Did you know that your brain is more active when you’re asleep than when you’re awake? The brain and the blood vessels that supply it work together at night to do maintenance tasks and to actively make sense of what has happened to us in the day. It’s how we learn, connect to other memories about similar situations and prepare ourselves to respond better should something similar happen in future. Poor sleep is implicated in high blood pressure, diabetes, depression and dementia so we need to consider how we can sleep well.

“Sleep hygiene” means making sure that you are set up to sleep well. Avoid looking at screens for an hour before bedtime, don’t eat late, get regular exercise, wind down before bed with a relaxing activity such as reading or having a bath (perhaps with calming Epsom salts and some lavender essential oil drops), keep regular hours, have a cool bedroom, a comfortable bed, avoid caffeine and alcohol in the evening, and keep electronic devices and chargers out of your bedroom, to help you sleep better

But we lead stressful lives, don’t we? And it is often fretting and anxious thoughts that disturb our sleep. It is important to make time to relax – it’s part of our essential healthcare. Regular exercise is a great stress buster as well as being good for our physical health. Exercise raises our cortisol level (in a healthy way, as long as it’s not too intense) which stimulates the release of insulin to help transfer glucose into our cells where it can be used as fuel. This improves insulin sensitivity and reduces the level of systemic inflammation in our body, reducing the risk of heart disease and diabetes. Balancing cortisol and insulin helps drop us out of a ‘fight-flight’ state and back into a more neutral or relaxed state. Some forms of exercise, such as running, lead to the release of endorphins, the feel-good hormones, which also help to relax us.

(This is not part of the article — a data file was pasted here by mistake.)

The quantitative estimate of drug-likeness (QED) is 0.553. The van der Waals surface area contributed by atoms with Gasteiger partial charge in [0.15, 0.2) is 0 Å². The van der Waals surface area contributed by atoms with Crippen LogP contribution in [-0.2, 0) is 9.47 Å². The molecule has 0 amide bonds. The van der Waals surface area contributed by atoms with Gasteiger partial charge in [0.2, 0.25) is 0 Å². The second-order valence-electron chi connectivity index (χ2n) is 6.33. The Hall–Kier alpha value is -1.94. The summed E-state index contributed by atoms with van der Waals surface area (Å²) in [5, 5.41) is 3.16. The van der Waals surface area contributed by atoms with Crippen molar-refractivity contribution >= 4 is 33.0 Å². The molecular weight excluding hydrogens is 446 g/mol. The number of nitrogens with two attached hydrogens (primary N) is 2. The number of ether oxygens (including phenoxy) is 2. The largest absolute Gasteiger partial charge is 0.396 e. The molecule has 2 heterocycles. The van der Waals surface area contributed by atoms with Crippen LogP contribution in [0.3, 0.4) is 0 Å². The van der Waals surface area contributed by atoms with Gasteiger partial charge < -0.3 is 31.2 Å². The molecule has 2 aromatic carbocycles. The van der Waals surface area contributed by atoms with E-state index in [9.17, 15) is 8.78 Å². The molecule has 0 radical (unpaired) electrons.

Spending time in nature is also a good way to relax. Even if it’s hard for you to go for a walk in the country or at the coast, just listen to the pink-footed geese honking as they fly over in the autumn, alerting you to look up and marvel at their V formations, connecting you to our fellow creatures. Notice the changing colours of the trees. Reading, spending time with loved ones and meditating can all help to calm you.

And BREATHE! Even taking a few long, slow breaths calms your nervous system and tells your body to relax. Try to take a longer out-breath than in-breath to normalise diaphragm function, so-called 7/11 breathing (that’s quite long though – work up to it!). Or try box breathing for a few minutes – breathe in for 4, hold for 4, breathe out for 4, hold your breath out for 4, repeat. It’s a great way to nod off!

Osteopathy can help improve your sleep in various ways. We can relieve any aches and pains that are disturbing your sleep. We can treat your baby who is disturbing your sleep. We can discuss your bed, pillows and other environmental factors that might be affecting your quality of sleep. Treatment calms your nervous system to relieve your stress, and by listening to you we can help relieve emotional tensions. We can help you think things through, whether it’s work/life balance, relationships or managing all your responsibilities, and discuss healthy behaviours or lifestyle changes to support you to achieving better sleep and lower stress.